A guided hip injection involves injecting a small quantity of local anaesthetic and anti-inflammatory steroid into your hip joint. The procedure is performed in the operating theatre using an X-ray machine to guide the needle.
The hip joint is a common source of pain experienced in the groin and thigh, or even around the knee. More common causes for the pain include:
Occasionally problems in other areas, particularly the lower spine, sacroiliac joint, pubic bone joint or the knee can produce very similar pains.
An injection into the hip joint can be used to aid diagnosis and to differentiate between pain of hip origin and pain arising from elsewhere. The injection can give significant symptomatic relief, particularly in early arthritis or minor tears of the hip labrum.
On the day of your injection you can eat and drink as normal and you should take all prescribed medication unless your consultant states otherwise.
We advise that you arrange for a family member or friend to accompany you as you will not be able to drive yourself home and shouldn’t take public transport alone.
When you arrive at St Joseph’s you will be assessed by a nurse and your consultant.
The spinal anaesthesia involves injecting a small amount of anaesthetic into the fluid surrounding the spinal cord in the lower back. This induces a numbness in your lower limbs which allows the operation to take place without pain. Feeling will return to your legs a few hours after the completion of the operation.
The hip injection is performed in the operating theatre under a local anaesthetic and usually takes approximately ten minutes.
You will be lying on your back for the procedure. The skin over the hip is cleaned with antiseptic and local anaesthetic is injected, inducing a numbness in your lower limbs which allows the operation to take place without pain. Feeling will return to your legs a few hours after the completion of the operation.
A needle is then passed into your hip joint under the guidance of an x-ray machine. A small amount of dye is injected to confirm the correct position of the needle. The hip is then injected with anaesthetic and an anti-inflammatory steroid. A small dressing will be applied to the injection site.
You will remain in the hospital for at least thirty minutes after the procedure. Provided there is no evidence of any allergies, leg problems or weakness you will then be allowed home.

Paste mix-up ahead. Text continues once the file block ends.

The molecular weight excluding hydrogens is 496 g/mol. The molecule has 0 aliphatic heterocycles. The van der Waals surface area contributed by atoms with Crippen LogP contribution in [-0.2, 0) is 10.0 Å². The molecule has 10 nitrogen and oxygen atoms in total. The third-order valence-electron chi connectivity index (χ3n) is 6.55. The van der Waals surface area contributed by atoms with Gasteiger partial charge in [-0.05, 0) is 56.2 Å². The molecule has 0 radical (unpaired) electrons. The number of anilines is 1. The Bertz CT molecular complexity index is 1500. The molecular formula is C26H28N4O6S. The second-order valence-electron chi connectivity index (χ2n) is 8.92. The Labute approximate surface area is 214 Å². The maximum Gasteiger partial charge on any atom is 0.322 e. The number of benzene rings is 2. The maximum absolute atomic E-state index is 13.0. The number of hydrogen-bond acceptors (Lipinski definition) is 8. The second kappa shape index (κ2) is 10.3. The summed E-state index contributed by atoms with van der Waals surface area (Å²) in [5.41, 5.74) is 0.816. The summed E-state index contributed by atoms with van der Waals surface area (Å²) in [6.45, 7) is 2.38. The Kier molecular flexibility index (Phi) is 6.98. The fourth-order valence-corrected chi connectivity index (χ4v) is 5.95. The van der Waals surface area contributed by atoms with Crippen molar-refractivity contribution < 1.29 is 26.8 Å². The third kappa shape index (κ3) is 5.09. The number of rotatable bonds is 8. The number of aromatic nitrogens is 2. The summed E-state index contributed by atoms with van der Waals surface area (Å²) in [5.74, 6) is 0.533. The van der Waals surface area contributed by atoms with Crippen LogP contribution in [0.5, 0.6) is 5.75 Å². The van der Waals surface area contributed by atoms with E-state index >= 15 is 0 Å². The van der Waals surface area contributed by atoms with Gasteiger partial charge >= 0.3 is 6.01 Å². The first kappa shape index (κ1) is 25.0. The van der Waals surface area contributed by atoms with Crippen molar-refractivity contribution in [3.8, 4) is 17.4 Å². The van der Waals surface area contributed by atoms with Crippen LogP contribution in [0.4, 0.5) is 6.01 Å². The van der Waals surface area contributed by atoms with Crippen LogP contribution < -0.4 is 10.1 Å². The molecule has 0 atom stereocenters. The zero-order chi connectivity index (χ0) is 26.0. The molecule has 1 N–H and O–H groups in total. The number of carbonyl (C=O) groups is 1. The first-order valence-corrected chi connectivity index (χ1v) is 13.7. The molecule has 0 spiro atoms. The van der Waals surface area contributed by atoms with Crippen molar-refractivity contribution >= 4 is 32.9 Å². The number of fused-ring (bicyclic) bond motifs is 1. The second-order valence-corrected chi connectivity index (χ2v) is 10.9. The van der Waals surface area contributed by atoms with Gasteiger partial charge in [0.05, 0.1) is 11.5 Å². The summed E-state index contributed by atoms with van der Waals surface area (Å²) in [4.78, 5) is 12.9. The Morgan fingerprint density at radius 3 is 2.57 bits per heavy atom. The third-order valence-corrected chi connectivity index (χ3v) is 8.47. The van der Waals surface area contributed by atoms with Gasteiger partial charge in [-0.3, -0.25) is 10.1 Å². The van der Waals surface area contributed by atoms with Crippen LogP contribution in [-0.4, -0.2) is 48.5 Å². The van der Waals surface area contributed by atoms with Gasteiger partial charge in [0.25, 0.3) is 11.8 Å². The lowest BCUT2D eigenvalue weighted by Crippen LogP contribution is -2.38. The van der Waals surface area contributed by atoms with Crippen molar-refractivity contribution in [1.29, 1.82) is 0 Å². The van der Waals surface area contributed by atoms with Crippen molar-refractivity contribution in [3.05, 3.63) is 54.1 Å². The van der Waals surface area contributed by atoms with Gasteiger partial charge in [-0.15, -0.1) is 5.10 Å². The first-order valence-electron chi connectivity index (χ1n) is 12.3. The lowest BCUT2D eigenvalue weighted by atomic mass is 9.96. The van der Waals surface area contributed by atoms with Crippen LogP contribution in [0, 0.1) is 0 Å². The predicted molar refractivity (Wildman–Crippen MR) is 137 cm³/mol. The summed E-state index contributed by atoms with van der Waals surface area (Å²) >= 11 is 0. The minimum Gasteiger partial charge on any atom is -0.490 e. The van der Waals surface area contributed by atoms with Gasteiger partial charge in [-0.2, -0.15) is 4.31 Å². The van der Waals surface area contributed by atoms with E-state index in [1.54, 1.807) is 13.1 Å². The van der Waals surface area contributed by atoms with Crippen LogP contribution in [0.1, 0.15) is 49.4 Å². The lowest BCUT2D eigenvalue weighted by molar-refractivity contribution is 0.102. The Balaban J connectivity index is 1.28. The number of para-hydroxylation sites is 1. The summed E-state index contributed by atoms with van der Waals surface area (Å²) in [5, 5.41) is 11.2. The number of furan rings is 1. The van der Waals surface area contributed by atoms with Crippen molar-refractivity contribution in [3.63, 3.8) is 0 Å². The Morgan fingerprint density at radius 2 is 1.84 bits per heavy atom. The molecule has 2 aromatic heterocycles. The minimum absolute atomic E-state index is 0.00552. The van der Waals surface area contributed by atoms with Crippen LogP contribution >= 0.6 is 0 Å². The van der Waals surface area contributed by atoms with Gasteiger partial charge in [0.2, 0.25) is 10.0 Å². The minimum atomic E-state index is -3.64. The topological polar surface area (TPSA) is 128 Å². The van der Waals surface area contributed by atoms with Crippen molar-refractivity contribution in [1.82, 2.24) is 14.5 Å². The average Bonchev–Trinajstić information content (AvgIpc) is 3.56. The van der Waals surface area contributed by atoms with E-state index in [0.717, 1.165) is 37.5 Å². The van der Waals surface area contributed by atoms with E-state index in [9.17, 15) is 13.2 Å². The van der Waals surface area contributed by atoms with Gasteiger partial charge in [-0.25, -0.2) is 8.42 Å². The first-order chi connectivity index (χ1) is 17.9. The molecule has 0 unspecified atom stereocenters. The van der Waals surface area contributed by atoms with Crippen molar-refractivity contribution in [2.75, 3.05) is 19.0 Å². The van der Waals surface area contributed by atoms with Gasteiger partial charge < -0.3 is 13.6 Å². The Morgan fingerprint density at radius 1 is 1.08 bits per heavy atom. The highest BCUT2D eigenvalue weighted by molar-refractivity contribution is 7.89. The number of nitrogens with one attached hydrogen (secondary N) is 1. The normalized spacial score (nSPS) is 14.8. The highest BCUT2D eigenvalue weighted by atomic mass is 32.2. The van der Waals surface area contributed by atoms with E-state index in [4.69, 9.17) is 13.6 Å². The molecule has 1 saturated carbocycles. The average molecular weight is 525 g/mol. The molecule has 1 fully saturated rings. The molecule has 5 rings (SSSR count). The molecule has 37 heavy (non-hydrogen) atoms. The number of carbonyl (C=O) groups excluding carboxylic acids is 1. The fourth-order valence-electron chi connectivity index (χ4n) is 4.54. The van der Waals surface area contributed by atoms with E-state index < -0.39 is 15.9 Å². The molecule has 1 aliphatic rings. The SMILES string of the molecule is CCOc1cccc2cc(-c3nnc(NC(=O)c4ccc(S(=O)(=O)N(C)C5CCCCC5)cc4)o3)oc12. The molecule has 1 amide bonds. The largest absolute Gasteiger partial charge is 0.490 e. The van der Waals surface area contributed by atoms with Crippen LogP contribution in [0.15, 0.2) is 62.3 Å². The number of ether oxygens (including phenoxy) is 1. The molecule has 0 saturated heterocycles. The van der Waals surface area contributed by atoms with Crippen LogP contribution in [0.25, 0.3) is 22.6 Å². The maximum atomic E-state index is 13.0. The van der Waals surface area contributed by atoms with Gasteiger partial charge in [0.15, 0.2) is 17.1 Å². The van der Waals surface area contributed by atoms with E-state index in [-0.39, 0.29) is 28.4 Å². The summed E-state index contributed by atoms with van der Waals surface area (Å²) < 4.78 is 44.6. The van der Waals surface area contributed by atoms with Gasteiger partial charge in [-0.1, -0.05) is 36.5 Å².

You must not drive yourself home or go home alone on public transport. We advise that you arrange for a family member or friend to accompany you as you will not be able to drive yourself home and shouldn’t take public transport alone.
You should avoid excessive exercise or heavy work for the first few days. The dressing can be removed the day after your injection and you should continue to take pain killers as advised by your consultant.
Diabetic patients should closely monitor their blood sugar measurements over the first few days.
A follow-up appointment with your surgeon is usually arranged for approximately six weeks after your injection. You should monitor any improvement in your symptoms. We recommend keeping a diary of changes to discuss with your surgeon at your follow-up.
These are all very rare, however possible risks and side effects include:
If you are a diabetic and take insulin, it is important to monitor your blood glucose closely for the first few days after the injection as the injected steroid may temporarily increase your sugar levels.
If the hip joint is the source of your symptoms, you may notice an improvement within 15 -30 minutes as the local anaesthetic numbs the joint.
The steroid part of the injection usually takes several days to work. Your symptoms may occasionally become worse for 24-48 hours after the injection, before the steroid starts to work.
This is very variable and differs greatly between patients. Occasionally the pain returns within a few days, more commonly the injection will give benefit for several weeks or even months.
Further treatment options will be discussed with your surgeon at your follow-up appointment.